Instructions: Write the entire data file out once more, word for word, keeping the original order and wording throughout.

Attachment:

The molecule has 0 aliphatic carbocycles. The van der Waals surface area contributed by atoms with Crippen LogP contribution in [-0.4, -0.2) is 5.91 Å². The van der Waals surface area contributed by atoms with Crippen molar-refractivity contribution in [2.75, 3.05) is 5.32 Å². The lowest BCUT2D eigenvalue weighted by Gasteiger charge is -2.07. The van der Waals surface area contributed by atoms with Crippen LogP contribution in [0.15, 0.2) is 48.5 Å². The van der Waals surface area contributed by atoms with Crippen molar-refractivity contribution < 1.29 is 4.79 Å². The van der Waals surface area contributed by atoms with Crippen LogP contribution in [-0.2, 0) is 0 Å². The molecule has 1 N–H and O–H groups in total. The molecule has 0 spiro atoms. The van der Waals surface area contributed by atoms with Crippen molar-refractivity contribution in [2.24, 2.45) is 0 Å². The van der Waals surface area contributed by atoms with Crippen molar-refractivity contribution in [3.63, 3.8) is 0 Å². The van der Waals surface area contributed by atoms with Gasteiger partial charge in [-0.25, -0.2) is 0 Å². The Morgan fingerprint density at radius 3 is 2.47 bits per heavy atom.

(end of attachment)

The molecule has 0 aliphatic carbocycles. The van der Waals surface area contributed by atoms with Crippen LogP contribution in [-0.4, -0.2) is 5.91 Å². The van der Waals surface area contributed by atoms with Crippen molar-refractivity contribution in [2.75, 3.05) is 5.32 Å². The lowest BCUT2D eigenvalue weighted by Gasteiger charge is -2.07. The van der Waals surface area contributed by atoms with Crippen LogP contribution in [0.15, 0.2) is 48.5 Å². The van der Waals surface area contributed by atoms with Crippen molar-refractivity contribution < 1.29 is 4.79 Å². The van der Waals surface area contributed by atoms with Crippen LogP contribution in [-0.2, 0) is 0 Å². The molecule has 1 N–H and O–H groups in total. The molecule has 0 spiro atoms. The van der Waals surface area contributed by atoms with Crippen molar-refractivity contribution in [2.24, 2.45) is 0 Å². The van der Waals surface area contributed by atoms with Crippen molar-refractivity contribution in [3.63, 3.8) is 0 Å². The van der Waals surface area contributed by atoms with Gasteiger partial charge in [-0.25, -0.2) is 0 Å². The Morgan fingerprint density at radius 3 is 2.47 bits per heavy atom.